Books bring them together – but friendship will transform all of their lives. Five very different women come together in the Northern Territory of the 1970s by an exceptional new Australian author.
In 1978 the Northern Territory has begun to self-govern. Cyclone Tracy is a recent memory and telephones not yet a fixture on the cattle stations dominating the rugged outback. Life is hard and people are isolated. But they find ways to connect.
Sybil is the matriarch of Fairvale Station, run by her husband, Joe. Their eldest son, Lachlan, was Joe’s designated successor but he has left the Territory – for good. It is up to their second son, Ben, to take his brother’s place. But that doesn’t stop Sybil grieving the absence of her child. With her oldest friend, Rita, now living in Alice Springs and working for the Royal Flying Doctor Service, and Ben’s English wife, Kate, finding it difficult to adjust to life at Fairvale, Sybil comes up with a way to give them all companionship and purpose: they all love to read, and she forms a book club.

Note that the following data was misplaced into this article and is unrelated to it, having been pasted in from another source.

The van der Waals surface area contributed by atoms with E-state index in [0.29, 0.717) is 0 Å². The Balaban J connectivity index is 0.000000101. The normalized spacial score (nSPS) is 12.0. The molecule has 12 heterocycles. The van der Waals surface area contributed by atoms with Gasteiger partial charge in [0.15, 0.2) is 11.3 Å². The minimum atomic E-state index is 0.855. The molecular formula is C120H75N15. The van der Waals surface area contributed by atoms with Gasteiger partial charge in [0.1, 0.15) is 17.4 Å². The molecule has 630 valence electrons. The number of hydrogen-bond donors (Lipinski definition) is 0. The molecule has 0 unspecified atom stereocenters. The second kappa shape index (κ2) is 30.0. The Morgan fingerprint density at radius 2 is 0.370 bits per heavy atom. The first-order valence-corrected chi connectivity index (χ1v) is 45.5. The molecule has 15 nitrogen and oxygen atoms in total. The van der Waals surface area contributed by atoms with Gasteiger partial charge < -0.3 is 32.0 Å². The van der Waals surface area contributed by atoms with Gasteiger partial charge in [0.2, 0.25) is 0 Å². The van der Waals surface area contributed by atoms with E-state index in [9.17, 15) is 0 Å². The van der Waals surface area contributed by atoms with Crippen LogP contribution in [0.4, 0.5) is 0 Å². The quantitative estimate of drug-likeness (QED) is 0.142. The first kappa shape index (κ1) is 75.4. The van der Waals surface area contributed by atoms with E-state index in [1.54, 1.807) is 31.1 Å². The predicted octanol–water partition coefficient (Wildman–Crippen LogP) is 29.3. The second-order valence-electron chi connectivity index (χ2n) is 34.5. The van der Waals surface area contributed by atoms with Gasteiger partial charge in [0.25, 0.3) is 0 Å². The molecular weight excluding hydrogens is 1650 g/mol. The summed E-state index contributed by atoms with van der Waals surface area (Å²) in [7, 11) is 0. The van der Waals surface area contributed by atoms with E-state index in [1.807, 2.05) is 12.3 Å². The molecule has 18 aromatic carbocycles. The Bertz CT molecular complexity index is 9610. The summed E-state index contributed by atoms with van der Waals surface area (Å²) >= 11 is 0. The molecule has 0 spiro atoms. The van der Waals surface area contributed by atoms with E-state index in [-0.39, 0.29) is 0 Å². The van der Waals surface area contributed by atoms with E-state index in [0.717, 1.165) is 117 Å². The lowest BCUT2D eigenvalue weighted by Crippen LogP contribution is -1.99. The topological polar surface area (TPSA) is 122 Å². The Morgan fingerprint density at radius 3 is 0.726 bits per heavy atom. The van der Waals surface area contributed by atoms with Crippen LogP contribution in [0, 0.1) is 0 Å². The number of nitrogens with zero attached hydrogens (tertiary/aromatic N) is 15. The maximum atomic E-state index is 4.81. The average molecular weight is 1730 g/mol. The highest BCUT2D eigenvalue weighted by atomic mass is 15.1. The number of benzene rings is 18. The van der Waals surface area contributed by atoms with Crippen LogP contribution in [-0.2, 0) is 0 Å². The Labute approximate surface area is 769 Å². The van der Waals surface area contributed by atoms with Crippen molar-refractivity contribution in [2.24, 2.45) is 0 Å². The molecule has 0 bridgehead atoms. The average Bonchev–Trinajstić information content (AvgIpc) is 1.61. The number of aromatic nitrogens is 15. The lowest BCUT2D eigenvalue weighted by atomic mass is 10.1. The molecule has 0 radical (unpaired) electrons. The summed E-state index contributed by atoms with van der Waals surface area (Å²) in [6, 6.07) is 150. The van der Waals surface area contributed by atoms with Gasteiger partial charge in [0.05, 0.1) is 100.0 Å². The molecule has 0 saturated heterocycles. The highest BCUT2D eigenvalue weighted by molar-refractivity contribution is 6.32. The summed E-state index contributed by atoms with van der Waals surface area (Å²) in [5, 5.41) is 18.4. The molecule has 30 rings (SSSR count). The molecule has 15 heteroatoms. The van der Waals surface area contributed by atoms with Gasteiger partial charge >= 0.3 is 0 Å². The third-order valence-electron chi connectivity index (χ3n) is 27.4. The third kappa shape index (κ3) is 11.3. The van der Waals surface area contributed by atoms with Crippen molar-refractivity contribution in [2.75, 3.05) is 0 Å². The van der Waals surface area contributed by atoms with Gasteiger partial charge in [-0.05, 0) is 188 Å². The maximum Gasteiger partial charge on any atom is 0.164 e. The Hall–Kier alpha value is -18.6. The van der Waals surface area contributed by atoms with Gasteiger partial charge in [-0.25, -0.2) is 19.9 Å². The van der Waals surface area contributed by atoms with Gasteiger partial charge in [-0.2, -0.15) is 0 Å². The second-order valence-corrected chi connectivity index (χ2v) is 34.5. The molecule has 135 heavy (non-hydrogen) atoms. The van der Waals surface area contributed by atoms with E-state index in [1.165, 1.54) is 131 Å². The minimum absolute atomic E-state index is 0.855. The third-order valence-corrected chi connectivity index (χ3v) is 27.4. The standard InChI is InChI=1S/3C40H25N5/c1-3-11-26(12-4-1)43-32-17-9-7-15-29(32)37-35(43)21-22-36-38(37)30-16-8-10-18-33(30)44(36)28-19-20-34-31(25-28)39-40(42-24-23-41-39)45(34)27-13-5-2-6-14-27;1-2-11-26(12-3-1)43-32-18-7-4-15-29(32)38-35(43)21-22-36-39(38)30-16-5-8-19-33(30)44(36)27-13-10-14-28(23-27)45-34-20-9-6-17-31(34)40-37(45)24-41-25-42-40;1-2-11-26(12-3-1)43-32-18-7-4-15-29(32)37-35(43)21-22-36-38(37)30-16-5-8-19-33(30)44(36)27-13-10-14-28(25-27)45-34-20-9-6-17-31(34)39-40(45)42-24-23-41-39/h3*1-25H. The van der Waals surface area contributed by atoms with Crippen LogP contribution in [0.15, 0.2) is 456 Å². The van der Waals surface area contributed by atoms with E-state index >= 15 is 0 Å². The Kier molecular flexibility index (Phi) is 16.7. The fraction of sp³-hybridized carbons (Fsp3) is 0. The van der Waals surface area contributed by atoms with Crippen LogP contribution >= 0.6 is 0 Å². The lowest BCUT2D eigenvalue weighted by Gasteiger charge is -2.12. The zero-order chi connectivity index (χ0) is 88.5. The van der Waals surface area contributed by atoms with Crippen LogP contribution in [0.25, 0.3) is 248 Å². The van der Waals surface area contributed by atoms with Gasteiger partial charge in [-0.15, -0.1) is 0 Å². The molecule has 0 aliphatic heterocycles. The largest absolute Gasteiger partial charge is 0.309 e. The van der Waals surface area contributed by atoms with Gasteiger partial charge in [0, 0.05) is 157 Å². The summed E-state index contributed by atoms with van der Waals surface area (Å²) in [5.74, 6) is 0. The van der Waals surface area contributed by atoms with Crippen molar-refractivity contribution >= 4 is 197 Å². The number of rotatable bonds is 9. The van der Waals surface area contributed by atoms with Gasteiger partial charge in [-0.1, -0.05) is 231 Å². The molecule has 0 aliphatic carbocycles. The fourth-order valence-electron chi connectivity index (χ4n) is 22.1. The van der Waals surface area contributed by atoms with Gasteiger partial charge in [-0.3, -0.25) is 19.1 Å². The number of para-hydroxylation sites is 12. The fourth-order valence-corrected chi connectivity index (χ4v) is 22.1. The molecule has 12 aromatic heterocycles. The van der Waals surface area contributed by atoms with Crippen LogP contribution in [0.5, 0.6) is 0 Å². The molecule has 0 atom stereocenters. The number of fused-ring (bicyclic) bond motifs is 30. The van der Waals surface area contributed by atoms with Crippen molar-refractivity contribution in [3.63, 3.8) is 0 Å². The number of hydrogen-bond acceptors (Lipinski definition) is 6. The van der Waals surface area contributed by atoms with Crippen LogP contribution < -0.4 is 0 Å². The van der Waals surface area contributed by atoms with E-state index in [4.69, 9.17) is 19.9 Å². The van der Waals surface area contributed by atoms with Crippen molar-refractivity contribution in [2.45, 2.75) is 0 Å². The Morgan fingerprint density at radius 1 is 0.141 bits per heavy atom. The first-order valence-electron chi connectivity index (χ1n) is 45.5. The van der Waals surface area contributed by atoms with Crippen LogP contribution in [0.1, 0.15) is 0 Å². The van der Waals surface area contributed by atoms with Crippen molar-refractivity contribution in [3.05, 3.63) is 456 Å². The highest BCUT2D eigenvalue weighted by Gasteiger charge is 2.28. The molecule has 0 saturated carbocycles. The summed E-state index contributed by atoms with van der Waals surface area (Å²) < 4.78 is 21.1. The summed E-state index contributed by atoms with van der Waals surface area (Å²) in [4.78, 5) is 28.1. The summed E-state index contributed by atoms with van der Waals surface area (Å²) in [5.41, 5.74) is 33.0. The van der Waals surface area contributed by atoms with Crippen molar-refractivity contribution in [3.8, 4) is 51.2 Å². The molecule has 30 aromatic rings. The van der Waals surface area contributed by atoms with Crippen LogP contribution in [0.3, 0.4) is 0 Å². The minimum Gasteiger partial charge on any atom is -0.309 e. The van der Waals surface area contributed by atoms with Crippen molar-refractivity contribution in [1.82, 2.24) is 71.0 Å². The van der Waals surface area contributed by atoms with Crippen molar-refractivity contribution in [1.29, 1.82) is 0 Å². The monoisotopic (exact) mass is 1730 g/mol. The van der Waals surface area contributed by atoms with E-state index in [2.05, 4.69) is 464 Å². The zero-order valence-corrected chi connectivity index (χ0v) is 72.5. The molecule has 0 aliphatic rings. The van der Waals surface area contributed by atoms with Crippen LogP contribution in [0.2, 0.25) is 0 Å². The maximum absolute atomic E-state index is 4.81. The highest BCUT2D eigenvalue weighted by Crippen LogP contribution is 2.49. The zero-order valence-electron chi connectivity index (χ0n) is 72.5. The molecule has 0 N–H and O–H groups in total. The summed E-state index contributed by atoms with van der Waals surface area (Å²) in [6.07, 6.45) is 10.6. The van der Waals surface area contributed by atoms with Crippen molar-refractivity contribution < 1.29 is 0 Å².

Mother-of-three Sallyanne is invited to join them. Sallyanne dreams of a life far removed from the dusty town of Katherine where she lives with her difficult husband, Mick. Completing the group is Della, who left Texas for Australia looking for adventure and work on the land.
If you loved The Guernsey Literary And Potato Peel Pie Society, The Little Coffee Shop Of Kabul and The Thorn Birds you will devour this story of five different women united by one need: to overcome the vast distances of Australia’s Top End with friendship, tears, laughter, books and love.
There were five of them. Five very different ladies with their very different lives. They were united by the endless skies and red earth of Northern Territory, love, grief, heartbreak, hope and dreams. They all met because of books but they got much more in return
The Fairvale Book Club is rather a Friendship Circle with five parts to it. Each part is colourful, exciting, inviting, amazing and very very earthy. Every single one of the ladies gets her own closure at the end. Some of them happy and wonderful, the rest peaceful, sad and quiet.
I guess, this is life.
The book is very comfy and cozy. Reading ladies’ stories one can feel welcome, feel belonging, feel ‘they are telling my story’. I enjoyed this read very much.